When in June of this year, British newspaper The Guardian published a damning report tracing fishmeal that it claimed had been caught by workers kept in slave-like conditions, a public relations storm seemed to have broken loose.
CP Foods—the world’s largest prawn farmer—found itself at the centre of the controversy, after the paper said it bought fishmeal from suppliers that own, operate or purchase from trawlers manned by slaves.
As is often the case when such a PR calamity strikes, companies that had been linked to the investigation through their supply chain network quickly manoeuvred to make bold pledges to condemn the horrific abuses, or even dropped their suppliers altogether.
The Thai shrimp giant was no different and at the time issued a statement in which the CP Foods chairman claimed that instead of dropping its local suppliers, the company would work within the system, using the “buying power to drive eradication of slavery in the region and make the fishing practices fully sustainable”.
Early this month, CP Foods reportedly took some steps in this direction and organised a three-day meeting in Thailand with the aim of creating an anti-slavery task force to tackle trafficking and forced labour in the shrimp feed industry.
Despite this commendable move, there still is very little information available about the initiative, and the parties involved are not keen on lifting the veil of secrecy just yet.
In an e-mail to FoodNavigator-Asia, Will Carnwath, a CP Foods spokesman, confirmed only that the company had convened a meeting during which a task force made up of “government agencies, fisheries associations, NGOs and global customers” was set up.
The aim of the meeting, he told us generically, was to reassure these stakeholders and to agree on “an action plan for audit and improvement of sustainability for the seafood and fisheries industry in Thailand”.
The talks are believed to have attracted the likes of supermarket chains Morrisons, Tesco and Costco, all of which purchase shrimps from CP Foods. International catering companies Sodexo and Brakes and Thai government representatives supposedly also participated, as did campaigners from Environmental Justice Foundation.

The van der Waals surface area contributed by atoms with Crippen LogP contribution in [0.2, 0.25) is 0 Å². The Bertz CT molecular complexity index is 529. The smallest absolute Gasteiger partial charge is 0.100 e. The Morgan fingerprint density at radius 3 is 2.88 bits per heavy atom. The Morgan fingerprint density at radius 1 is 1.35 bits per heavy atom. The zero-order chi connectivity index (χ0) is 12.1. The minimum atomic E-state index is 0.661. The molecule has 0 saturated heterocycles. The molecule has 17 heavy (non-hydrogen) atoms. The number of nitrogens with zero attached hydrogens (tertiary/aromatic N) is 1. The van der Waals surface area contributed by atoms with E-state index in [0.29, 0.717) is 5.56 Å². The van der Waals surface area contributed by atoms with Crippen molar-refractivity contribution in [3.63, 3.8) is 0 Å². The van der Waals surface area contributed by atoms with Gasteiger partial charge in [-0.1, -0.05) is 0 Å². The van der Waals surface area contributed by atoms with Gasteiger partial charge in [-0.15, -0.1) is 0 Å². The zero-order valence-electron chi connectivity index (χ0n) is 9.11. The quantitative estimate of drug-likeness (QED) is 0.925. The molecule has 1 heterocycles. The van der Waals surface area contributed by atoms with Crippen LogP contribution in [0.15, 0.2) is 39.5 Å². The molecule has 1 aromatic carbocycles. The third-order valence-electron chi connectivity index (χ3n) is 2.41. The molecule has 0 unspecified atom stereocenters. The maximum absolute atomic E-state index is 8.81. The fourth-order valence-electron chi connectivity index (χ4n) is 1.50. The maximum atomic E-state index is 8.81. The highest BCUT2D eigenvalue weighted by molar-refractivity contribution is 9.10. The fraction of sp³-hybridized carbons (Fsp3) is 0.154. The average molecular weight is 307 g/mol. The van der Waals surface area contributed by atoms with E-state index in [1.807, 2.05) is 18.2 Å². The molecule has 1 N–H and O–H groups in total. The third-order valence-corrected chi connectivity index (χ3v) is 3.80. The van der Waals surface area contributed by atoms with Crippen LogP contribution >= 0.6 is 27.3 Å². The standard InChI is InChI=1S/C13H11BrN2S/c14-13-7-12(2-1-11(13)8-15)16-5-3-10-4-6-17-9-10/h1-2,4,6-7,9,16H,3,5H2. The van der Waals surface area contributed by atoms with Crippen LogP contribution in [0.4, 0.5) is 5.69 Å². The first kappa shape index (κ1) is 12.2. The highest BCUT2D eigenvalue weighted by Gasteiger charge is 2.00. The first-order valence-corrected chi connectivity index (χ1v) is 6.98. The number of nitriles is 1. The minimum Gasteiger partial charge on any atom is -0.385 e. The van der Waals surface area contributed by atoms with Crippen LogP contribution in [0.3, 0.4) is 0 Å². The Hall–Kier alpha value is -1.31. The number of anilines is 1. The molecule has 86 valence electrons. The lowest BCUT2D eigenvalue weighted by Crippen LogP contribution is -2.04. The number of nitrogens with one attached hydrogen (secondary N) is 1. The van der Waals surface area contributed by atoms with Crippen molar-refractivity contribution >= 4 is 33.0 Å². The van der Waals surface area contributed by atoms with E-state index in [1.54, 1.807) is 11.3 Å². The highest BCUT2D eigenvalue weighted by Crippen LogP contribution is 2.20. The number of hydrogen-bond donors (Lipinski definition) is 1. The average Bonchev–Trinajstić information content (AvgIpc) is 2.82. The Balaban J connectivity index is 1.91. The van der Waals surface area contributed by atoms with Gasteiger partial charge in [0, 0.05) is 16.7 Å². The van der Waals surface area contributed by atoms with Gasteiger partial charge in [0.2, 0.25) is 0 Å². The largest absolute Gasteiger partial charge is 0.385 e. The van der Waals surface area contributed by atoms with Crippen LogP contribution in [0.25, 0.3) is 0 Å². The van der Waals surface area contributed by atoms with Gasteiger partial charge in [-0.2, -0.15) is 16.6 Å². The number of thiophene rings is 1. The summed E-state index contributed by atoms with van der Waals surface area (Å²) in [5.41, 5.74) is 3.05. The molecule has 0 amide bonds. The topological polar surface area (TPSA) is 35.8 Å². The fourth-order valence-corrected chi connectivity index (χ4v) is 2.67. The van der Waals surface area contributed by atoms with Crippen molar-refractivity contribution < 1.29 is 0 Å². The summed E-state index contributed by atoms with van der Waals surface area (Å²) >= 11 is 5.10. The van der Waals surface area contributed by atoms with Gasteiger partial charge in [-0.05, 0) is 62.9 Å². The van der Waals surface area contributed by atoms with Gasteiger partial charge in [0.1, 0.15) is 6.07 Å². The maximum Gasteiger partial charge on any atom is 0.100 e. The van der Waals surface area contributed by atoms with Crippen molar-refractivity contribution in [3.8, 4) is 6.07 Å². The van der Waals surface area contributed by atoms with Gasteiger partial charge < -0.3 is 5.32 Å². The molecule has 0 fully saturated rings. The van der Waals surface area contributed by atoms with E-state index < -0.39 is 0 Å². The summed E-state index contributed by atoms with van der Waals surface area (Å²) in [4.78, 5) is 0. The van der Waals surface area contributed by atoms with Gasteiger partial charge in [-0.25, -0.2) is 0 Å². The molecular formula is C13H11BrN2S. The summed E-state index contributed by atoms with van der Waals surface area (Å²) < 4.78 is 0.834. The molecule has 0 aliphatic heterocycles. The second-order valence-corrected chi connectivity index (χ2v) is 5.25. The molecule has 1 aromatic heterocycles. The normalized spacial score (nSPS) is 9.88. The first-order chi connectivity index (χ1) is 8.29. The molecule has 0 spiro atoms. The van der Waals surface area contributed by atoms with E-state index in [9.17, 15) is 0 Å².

When pressed for details about the meet, Tesco media representative Alasdair Gee referred us to CP Foods, saying he is not able to provide information about all the meetings the retail company attends.
He added: “We are doing exactly what we said we were going to do after The Guardian report came out – we are engaging.”
According to a spokesperson for the Environmental Justice Foundation, one of the NGOs that confirmed it had participated in the talks, the key players are still waiting to issue a joint statement.
However, as those closely following issues pertaining to companies accused of human rights abuses know, it is one thing to issue a press release or convene a meeting and quite another to actually act on it.
To use the words of the former UN special representative for business and human rights, Professor John Ruggie: “Mere declarations of respect by business no longer suffice; companies must have systems in place to know and show that they respect rights.”
And while the initiative certainly is a welcome development, especially as companies accused of abusive practices are not always quick to engage in constructive dialogue, some experts say it is too early to call it a success.
Talking to FoodNavigator-Asia, Bobbie Sta. Maria, Southeast Asia researcher and representative of the Business & Human Rights Resource Centre, on online information hub monitoring corporate impacts on human rights, stressed the need for “a more transparent process that allows for open monitoring and review before we can term the initiative a good beginning towards addressing very serious accusations.”
St. Maria rightly observed: “It is in the interest of a company such as CP Foods to find solutions” as “international brands and consumers are clearly calling for the end to modern-day slavery and other forms of abuse, and NGOs and journalists are watching the issue closely.“
Hopefully, all the parties that appear to be committed to this extremely ambitious goal will remain vigilant throughout what is set out to be a very long and bumpy road ahead. Only then and with time, we can begin talking about a “good start”.